This document provides the framework to support the provision of intensive care services to adult patients during the COVID-19 pandemic. It should be used to inform local policies and procedures, which should be current and reviewed regularly.
The procedures described in this document apply to intensive care units (ICUs) within NSW public hospitals.
This guide provides direction to NSW local health districts (LHDs) for the delivery of intensive care services during the COVID-19 pandemic. This document supports the
NSW Health Influenza Pandemic Plan and the
NSW Health Services Functional Area Supporting Plan (NSW HEALTHPLAN).1, 2, 3
Conservative models of a large-scale influenza pandemic predict more than 170% utilisation of intensive care resources.4 Each facility should have its own plan to ensure that intensive care services are able to surge effectively and that equitable access is maintained.
ICUs have a key role to play in the organised response to COVID-19 in NSW. This document outlines the required response regarding:
Use of this guide and other policy documents will be underpinned by local factors. These include location and demographics; and service factors, such as leadership, governance, resources, policies and procedures.
This document is an update to the NSW adult intensive care services pandemic response planning document (last reviewed on 1 July 2021).
This guide is based on current evidence. It is supported by expert clinical consensus of a multidisciplinary team. It was developed in consultation with senior clinicians from the Agency for Clinical Innovation’s COVID-19 communities of practice (respiratory, emergency), the Clinical Excellence Commission (CEC) and the NSW Ministry of Health (Ministry).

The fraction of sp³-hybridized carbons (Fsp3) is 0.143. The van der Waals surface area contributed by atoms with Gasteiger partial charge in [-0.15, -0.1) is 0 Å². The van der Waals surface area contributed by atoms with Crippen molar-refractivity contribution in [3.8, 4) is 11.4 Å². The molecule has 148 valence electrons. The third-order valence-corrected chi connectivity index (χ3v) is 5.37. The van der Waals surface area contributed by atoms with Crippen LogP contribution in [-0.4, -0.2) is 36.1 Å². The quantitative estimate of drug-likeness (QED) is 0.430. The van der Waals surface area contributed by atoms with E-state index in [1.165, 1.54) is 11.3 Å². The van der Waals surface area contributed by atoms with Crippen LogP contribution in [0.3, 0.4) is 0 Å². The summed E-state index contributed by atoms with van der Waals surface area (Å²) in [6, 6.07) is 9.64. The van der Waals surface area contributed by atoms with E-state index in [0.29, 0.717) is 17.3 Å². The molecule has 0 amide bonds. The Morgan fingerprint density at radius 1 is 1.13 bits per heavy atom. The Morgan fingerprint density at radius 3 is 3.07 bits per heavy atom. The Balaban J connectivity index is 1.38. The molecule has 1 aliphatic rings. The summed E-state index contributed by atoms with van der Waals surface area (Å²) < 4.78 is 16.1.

There are currently four variants of concern, as determined by the World Health Organization: Alpha, Beta,Gamma and Delta. Australia is currently detecting the Delta variant. The Delta variant has increased transmissibility rates, severity, vaccine resistance and hospitalisation rates, compared with Alpha.6
Delta is also more common in younger people, compared with previous variants. Risk of hospital admission is approximately doubled in those with the Delta variant when compared with Alpha. This is particularly increased in those with five or more relevant comorbidities. This is impacting on the provision of intensive care services in NSW.6,7
A framework with clearly defined lines of communication will ensure the timely and accurate transfer of information and communication between intensive care service providers and pandemic response authorities. This should be used to support appropriate decision making and governance.
Key stakeholders have the following roles and responsibilities for planning the adult intensive care services pandemic response in NSW.
NSW Ministry of Health, NSW Agency for Clinical Innovation, local health districts (LHDs) and intensive care units within NSW public hospitals have defined roles and responsibilities for adult intensive care services pandemic response planning.
Information within the PFP should be updated by ICU staff at a minimum of every four hours, or as changes occur. This ensures it accurately reflects the situation within the ICU and enables site and LHD executives, and the Ministry to understand current capacity and resourcing in real time. The PFP should include: